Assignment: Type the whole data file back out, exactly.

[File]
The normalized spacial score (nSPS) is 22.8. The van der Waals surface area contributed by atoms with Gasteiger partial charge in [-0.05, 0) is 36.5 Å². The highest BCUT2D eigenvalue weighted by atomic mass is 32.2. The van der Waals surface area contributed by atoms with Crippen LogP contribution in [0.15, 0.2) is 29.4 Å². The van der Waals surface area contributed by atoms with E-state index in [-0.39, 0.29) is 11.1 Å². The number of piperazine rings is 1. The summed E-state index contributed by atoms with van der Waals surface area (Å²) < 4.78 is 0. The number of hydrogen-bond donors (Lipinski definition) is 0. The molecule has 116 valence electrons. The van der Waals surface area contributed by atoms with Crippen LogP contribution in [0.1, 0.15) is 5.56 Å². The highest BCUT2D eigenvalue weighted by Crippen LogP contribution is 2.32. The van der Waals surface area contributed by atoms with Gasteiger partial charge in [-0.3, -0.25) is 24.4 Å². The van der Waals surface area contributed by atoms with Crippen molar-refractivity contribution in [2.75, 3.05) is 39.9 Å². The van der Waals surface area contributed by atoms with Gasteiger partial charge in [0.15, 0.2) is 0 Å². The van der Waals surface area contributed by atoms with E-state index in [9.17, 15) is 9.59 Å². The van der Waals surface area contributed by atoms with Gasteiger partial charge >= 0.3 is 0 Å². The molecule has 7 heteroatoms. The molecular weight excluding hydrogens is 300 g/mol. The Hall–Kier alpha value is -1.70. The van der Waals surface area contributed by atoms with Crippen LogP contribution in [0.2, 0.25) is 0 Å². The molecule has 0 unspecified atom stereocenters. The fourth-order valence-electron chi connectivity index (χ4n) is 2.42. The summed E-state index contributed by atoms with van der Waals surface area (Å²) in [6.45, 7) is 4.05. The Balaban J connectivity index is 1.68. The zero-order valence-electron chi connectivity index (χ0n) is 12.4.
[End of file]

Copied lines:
The normalized spacial score (nSPS) is 22.8. The van der Waals surface area contributed by atoms with Gasteiger partial charge in [-0.05, 0) is 36.5 Å². The highest BCUT2D eigenvalue weighted by atomic mass is 32.2. The van der Waals surface area contributed by atoms with Crippen LogP contribution in [0.15, 0.2) is 29.4 Å². The van der Waals surface area contributed by atoms with E-state index in [-0.39, 0.29) is 11.1 Å². The number of piperazine rings is 1. The summed E-state index contributed by atoms with van der Waals surface area (Å²) < 4.78 is 0. The number of hydrogen-bond donors (Lipinski definition) is 0. The molecule has 116 valence electrons. The van der Waals surface area contributed by atoms with Crippen LogP contribution in [0.1, 0.15) is 5.56 Å². The highest BCUT2D eigenvalue weighted by Crippen LogP contribution is 2.32. The van der Waals surface area contributed by atoms with Gasteiger partial charge in [-0.3, -0.25) is 24.4 Å². The van der Waals surface area contributed by atoms with Crippen molar-refractivity contribution in [2.75, 3.05) is 39.9 Å². The van der Waals surface area contributed by atoms with Gasteiger partial charge in [0.15, 0.2) is 0 Å². The van der Waals surface area contributed by atoms with E-state index in [9.17, 15) is 9.59 Å². The van der Waals surface area contributed by atoms with Gasteiger partial charge >= 0.3 is 0 Å². The molecule has 7 heteroatoms. The molecular weight excluding hydrogens is 300 g/mol. The Hall–Kier alpha value is -1.70. The van der Waals surface area contributed by atoms with Crippen LogP contribution in [0.2, 0.25) is 0 Å². The molecule has 0 unspecified atom stereocenters. The fourth-order valence-electron chi connectivity index (χ4n) is 2.42. The summed E-state index contributed by atoms with van der Waals surface area (Å²) in [6.45, 7) is 4.05. The Balaban J connectivity index is 1.68. The zero-order valence-electron chi connectivity index (χ0n) is 12.4.